Ontario looking for input on dealing with waste and litter


Reducing litter and waste and increasing household recycling are critical parts of how the Ontario government is working for the people to keep our province clean and beautiful for generations, said Leeds-Grenville-Thousand Islands and Rideau Lakes MPP Steve Clark.

The province is inviting public feedback on proposals to reduce plastic litter and waste in our neighbourhoods and parks, including in Leeds and Grenville. Proposals include ways to divert and reduce food and organic waste from households and businesses, while increasing opportunities for people to participate in waste reduction efforts.

“The families and businesses I hear from want to participate in reducing the amount of waste going to landfill as part of our shared responsibility to preserve our environment for future generations,” said Steve. “Our government is committed to hearing feedback from the public as part of our comprehensive approach to reduce litter and waste in our communities under our made-in-Ontario Environment Plan.”

A discussion paper has been posted on the Environment Registry for a 45-day period.
“We know that Ontarians want to do their part to reduce litter and waste, whether at home, at work or on the go,” said Rod Phillips, the Minister of the Environment, Conservation and Parks. “There are so many great ideas out there in the province that we want to build on to reduce waste and divert more of it away from landfills and get our diversion rate moving in the right direction again.”

Ontario is also committed to making producers responsible for the waste generated from their products and packaging, encouraging them to find new and innovative cost-effective ways to recycle their products and lower costs for consumers. The transition to extended producer responsibility will increase the amount of household material recycled, while shifting the cost of recycling from municipalities – and taxpayers – to producers.

“Litter-reduction efforts will hinge on fostering a greater sense of personal responsibility for the people of Ontario and, in particular, our youth,” said Rod Phillips. “It begins with recognizing that real environmentalism involves more than just the social media of activists and celebrities, but is instead founded on the personal decisions each of us make in our day-to-day lives.”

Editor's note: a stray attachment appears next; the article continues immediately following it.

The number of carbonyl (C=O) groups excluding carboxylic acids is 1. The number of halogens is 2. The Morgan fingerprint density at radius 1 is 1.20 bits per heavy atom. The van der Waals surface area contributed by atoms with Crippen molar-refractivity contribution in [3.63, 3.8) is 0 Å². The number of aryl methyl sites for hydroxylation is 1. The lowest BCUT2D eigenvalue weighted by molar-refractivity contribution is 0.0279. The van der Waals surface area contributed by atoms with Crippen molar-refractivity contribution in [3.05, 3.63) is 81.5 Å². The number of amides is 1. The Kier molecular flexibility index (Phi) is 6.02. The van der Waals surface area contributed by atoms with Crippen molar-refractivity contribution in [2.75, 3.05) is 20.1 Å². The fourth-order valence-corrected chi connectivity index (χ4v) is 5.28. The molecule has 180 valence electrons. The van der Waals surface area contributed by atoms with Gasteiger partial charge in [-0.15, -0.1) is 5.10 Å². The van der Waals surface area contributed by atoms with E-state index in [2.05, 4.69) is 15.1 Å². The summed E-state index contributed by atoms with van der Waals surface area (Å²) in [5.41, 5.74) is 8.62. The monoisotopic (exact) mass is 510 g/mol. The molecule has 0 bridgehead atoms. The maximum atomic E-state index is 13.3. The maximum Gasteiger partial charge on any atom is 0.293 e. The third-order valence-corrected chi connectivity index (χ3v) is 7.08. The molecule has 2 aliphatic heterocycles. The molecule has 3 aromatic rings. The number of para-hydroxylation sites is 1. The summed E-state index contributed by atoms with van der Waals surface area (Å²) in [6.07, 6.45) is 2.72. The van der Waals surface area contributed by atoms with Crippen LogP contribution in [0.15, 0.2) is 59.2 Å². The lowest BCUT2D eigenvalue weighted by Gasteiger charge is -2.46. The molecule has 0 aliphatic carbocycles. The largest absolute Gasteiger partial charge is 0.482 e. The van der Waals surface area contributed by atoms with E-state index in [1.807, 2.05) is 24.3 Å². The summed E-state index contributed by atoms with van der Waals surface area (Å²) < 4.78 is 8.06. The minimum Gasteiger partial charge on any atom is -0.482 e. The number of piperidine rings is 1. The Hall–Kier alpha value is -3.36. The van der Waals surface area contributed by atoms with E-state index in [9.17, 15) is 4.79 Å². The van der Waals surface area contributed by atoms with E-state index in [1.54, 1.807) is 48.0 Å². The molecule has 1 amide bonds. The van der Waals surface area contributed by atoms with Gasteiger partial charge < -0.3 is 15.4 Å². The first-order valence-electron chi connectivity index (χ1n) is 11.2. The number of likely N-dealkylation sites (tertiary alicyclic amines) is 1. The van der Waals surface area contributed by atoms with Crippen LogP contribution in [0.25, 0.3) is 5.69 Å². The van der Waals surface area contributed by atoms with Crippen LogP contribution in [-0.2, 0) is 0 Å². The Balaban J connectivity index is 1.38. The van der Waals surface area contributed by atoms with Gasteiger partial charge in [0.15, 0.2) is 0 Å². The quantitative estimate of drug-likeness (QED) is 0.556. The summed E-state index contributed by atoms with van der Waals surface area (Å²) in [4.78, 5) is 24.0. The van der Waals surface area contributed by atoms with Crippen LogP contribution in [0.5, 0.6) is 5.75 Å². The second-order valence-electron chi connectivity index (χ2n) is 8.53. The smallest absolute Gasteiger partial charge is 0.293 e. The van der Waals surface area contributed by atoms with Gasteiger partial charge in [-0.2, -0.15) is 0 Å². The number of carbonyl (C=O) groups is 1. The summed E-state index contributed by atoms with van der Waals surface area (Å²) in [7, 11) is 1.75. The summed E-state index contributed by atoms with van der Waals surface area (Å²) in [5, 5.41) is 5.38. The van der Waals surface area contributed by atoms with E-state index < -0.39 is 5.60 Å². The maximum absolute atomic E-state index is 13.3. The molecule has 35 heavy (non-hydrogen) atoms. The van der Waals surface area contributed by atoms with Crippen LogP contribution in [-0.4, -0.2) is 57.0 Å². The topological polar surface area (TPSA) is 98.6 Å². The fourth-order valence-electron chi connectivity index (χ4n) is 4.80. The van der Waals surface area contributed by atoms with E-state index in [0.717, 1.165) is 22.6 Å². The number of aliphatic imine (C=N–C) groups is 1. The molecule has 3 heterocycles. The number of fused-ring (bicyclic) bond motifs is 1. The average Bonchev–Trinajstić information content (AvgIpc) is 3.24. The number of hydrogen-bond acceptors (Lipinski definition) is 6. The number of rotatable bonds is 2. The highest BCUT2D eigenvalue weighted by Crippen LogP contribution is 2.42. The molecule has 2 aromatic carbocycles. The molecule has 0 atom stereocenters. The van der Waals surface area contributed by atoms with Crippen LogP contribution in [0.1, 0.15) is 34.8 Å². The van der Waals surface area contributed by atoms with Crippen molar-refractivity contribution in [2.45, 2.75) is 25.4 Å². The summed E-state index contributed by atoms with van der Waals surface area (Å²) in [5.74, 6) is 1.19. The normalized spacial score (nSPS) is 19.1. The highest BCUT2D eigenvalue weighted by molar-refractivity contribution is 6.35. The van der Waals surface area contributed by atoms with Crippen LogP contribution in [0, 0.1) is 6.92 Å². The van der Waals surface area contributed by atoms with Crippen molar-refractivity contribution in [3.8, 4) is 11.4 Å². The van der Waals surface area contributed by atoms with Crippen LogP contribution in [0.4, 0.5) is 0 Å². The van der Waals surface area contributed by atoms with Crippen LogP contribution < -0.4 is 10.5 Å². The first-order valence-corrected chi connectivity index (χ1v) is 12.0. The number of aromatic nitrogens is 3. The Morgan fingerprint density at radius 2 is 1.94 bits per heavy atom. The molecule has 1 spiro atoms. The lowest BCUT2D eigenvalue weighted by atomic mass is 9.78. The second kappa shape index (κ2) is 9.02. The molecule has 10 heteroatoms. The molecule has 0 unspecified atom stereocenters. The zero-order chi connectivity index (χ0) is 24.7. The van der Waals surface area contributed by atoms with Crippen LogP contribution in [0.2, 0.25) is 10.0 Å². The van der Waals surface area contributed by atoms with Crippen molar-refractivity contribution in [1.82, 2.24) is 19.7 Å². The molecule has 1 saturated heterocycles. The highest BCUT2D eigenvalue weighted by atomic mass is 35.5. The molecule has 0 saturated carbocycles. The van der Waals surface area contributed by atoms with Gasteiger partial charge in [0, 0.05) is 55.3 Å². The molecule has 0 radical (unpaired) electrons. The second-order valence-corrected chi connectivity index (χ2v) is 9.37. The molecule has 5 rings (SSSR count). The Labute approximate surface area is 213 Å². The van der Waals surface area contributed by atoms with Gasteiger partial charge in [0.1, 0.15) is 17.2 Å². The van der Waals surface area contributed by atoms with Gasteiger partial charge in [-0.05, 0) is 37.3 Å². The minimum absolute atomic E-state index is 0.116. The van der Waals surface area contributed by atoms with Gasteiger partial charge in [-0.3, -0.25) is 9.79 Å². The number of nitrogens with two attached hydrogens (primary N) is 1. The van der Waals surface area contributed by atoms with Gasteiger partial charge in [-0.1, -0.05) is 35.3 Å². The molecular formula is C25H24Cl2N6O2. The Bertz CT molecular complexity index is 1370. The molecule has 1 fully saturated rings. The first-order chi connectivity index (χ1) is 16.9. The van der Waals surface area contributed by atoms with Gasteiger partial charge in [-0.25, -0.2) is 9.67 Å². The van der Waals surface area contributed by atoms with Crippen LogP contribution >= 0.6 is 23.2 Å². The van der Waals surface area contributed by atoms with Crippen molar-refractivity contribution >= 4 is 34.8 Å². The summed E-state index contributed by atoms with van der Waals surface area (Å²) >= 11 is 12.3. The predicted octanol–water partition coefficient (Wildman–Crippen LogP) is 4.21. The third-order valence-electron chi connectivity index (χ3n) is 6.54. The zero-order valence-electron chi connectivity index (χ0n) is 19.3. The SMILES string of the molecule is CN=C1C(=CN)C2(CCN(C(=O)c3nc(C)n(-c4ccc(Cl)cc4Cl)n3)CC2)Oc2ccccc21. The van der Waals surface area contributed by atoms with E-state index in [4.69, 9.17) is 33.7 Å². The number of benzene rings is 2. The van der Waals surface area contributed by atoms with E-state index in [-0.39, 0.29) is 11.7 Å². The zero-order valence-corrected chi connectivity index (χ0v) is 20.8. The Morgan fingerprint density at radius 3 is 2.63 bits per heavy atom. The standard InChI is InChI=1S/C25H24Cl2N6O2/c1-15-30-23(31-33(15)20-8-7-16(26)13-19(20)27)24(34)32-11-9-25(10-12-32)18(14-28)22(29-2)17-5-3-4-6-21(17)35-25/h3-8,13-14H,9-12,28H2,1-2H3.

“By making a concerted effort to show civic responsibility through our commitment to reduce waste and litter, we can all make a lasting difference in ensuring Ontario’s environment is protected for generations to come,” said Steve Clark.

This is the latest step in part of the government’s made-in-Ontario environment plan to protect our air, land and water, prevent and reduce litter and waste, support Ontarians to continue to do their share to reduce greenhouse gas emissions, and help communities and families increase their resilience to climate change.

The plan will help protect the Ontario we know and love, ensuring that its pristine beauties and strong communities can be enjoyed now and in the future.

Ontario generates nearly a tonne of waste per person each year. Our diversion rate has stalled at 30 per cent over the past 15 years, meaning 70 per cent of our waste materials continue to end up in landfills. A total of 60 per cent of food and organic waste in Ontario is sent to landfill, emitting methane – a potent greenhouse gas – when it decomposes.

Every 1,000 tonnes of waste diverted from landfill generates seven full-time jobs and $360,000 in wages, as well as totaling more than $700,000 in Gross Domestic Product (GDP).


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